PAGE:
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Teach students to decode words, analyze word parts, and write and recognize words: SIPPS and IES/WWC Instruction (Part 2)

The IES: What Works Clearinghouse Practice Guide Foundational Skills to Support Reading for Understanding in Kindergarten Through 3rd Grade includes four basic evidence-based principles for early literacy instruction. The suggestions for best practice are in line with the results-based Instruction found in all three levels of SIPPS (Systematic Instruction in Phonological Awareness, Phonics, and Sight Words). Part 3: Teach students to decode words, analyze word parts, and write and recognize words through three increasingly sophisticated levels.How might we meet the decoding needs of students? The panel identifies six instructional components:

  • Teach students to blend letter sounds and sound-spelling patterns from left to right within a word to produce a recognizable pronunciation.
  • Instruct student in common sound-spelling patterns.
  • Teach students to recognize common word parts.
  • Have students read decodable words in isolation and in text.
  • Teach regular and irregular high-frequency words so that students can recognize them efficiently.
  • Introduce non-decodable words that are essential to the meaning of the text as whole words.

In this blog, I’ll address how SIPPS Levels support components 4, 5, and 6.

Have students read decodable words in isolation and in text.

In both SIPPS Beginning and Extension Levels (and in SIPPS Plus-a decoding intervention for older students), students read decodable words in isolation every day. In this Phonics and Decodable Words routine, students learn and review spelling-sound relationships daily, and they immediately practice blending and reading decodable words.

  • Beginning Level: all words focus on the spelling-sounds introduced in the lesson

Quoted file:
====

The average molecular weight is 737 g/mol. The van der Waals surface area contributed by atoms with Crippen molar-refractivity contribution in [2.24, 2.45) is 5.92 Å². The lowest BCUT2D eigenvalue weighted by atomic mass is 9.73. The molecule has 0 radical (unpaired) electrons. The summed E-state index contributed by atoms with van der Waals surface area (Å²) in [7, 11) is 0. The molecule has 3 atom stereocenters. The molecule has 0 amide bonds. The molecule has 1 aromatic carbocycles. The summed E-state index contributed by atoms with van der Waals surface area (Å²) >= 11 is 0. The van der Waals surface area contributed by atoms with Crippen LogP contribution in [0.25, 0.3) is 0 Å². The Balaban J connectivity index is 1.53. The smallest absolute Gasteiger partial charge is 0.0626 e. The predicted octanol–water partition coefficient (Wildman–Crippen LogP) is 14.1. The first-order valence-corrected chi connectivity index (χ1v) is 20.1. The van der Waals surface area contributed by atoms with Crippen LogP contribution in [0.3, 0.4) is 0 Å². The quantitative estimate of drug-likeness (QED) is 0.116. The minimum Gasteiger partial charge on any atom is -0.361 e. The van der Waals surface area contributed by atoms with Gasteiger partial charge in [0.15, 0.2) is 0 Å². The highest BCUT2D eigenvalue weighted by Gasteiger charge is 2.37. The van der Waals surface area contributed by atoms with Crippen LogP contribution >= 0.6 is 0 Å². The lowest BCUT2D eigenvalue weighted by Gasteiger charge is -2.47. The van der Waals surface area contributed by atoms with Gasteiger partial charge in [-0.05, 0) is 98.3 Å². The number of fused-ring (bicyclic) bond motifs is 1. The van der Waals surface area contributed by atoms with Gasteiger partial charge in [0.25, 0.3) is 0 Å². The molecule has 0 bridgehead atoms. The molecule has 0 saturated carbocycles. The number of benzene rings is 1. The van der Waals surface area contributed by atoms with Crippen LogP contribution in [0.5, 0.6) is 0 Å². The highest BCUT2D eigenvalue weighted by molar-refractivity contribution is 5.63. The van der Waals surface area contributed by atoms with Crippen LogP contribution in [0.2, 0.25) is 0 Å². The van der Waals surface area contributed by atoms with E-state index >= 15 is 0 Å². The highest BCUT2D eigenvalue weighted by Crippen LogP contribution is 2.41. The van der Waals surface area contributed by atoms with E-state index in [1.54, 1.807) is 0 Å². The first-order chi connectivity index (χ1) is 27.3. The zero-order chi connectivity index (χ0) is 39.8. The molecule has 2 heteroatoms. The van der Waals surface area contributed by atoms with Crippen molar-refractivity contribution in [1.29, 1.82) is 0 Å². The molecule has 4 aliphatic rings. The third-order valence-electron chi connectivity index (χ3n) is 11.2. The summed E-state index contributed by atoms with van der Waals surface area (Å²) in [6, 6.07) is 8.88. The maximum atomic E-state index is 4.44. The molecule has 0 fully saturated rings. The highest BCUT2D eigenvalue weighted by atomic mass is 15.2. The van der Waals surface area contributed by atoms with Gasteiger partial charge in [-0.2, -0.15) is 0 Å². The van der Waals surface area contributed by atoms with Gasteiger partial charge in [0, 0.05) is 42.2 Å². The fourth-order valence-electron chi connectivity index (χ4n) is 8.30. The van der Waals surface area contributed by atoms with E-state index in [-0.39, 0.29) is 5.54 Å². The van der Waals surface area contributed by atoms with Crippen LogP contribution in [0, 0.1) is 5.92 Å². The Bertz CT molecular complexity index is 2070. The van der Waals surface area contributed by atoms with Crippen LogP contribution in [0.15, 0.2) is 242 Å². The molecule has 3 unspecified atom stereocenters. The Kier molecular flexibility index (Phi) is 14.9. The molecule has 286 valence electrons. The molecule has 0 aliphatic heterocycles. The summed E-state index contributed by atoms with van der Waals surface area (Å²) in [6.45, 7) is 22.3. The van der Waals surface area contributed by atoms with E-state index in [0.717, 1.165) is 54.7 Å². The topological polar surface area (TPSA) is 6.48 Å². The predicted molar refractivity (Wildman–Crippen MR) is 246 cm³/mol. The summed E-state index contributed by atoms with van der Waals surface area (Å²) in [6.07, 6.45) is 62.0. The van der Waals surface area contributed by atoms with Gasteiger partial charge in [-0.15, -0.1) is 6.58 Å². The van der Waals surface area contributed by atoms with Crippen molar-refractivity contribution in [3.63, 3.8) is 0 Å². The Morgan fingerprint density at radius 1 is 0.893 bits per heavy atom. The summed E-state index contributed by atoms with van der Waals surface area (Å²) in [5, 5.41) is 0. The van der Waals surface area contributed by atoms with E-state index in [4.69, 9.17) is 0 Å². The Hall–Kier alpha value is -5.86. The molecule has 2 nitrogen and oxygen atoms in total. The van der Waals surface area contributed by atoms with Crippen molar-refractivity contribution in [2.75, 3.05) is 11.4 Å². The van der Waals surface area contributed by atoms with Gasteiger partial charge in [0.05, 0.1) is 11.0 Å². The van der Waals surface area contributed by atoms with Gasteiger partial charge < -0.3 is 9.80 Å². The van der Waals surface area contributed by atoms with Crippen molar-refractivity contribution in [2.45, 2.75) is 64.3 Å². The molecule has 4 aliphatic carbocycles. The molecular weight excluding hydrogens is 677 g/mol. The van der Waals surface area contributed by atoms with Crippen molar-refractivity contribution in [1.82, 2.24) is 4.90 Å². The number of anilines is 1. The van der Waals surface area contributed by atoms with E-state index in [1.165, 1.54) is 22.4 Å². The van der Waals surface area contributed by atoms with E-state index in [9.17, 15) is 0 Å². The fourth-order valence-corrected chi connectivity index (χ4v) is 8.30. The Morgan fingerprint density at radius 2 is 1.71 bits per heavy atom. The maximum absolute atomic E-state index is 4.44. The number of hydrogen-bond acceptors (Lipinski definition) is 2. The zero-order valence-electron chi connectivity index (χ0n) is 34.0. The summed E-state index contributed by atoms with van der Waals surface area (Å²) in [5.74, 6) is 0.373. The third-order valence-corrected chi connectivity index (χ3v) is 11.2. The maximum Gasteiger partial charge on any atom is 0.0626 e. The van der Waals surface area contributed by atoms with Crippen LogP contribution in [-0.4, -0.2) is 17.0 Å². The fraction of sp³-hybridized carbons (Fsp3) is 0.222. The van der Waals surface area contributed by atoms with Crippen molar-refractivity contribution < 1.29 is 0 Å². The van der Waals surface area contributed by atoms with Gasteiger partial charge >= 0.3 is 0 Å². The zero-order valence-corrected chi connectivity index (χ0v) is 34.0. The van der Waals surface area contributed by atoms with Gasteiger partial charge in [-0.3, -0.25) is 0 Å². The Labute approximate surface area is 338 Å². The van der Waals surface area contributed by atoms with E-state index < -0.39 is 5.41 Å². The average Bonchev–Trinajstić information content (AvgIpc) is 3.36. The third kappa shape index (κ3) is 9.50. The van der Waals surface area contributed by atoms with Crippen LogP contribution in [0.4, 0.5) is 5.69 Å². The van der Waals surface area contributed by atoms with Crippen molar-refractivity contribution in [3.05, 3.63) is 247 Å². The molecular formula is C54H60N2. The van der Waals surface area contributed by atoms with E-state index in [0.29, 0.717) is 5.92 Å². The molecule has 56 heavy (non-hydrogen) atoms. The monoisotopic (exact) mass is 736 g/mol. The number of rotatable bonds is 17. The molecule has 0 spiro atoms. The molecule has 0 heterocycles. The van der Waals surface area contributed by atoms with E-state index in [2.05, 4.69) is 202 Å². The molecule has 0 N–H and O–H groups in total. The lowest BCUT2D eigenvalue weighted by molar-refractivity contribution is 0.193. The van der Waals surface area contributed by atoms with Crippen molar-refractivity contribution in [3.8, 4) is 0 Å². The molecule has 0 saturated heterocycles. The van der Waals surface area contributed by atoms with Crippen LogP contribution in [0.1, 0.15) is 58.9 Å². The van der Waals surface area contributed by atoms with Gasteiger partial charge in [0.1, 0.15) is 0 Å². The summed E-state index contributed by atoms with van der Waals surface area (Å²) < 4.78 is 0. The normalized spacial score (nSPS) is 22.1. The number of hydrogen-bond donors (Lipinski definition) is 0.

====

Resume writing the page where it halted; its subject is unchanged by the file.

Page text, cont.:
• Extension Level/SIPPS Plus: a mixed list of words includes both the current lesson’s spelling-sound relationships and previously taught phonics

One critical aspect of SIPPS is the correction routines that support students’ thinking when they are uncertain about a pronunciation. Correction routines train the students’ brains to think carefully about a word they are unfamiliar with. The daily phonics instruction and review, along with the correction routines, ensure that students master the lesson content. For more information, see the Daily Lesson Components section of the Introduction of the Extension Level Teachers’ Manual.Another daily component of the SIPPS program is reading connected text. In Beginning Level and the first part of Extension Level, the day’s story is composed of hybrid text: a combination of sight words and decodable words. Students’ reading at this level focuses on accuracy and automaticity, which lead to fluency.

  • In SIPPS Beginning Level sight words are underlined so that the students can easily recognize them. “Reading stories chorally and blending decodable words with teacher guidance helps the students move beyond context to using spelling-sound relationships as their primary reading strategy when reading connected text.” (SIPPS Beginning Level Teacher’s Manual, p. xiv).
  • SIPPS Extension Level stories provide students with daily opportunities to read connected text using accumulated phonics and sight word knowledge. The practice prepares students to transition to reading easy-to-read trade books in Lesson 24 of the level.

Teach regular and irregular high-frequency words so that students can recognize them efficiently.

SIPPS Beginning and Extension Levels include a sight word strand in every lesson. Regular and irregular high-frequency words are introduced to students with the goal of mastery learning.Instruction includes both new sight words and daily review of previously taught sight words. “During the practice activity students orally spell as well as read each sight word. The spelling of each sight word is an important step because it focuses the students’ attention on all the letters in a left-to-right sequence.” (SIPPS Beginning Level Teacher’s Manual, p. xiv)

Introduce non-decodable words that are essential to the meaning of the text as whole words.

Prior to the Reading a Story routine, the teacher explicitly introduces content words that are beyond the students’ decoding and sight word knowledge.

The SIPPS lesson components and routines, as presented above, demonstrate the inter-related instructional focus for students to attend to increasing the ease of word recognition, which will allow students to focus more on word meaning as they read. Stay tuned for the next blog, which will address Recommendation 4! To learn more about the first two recommendations in the report, see Part 1 and Part 2 of this blog series.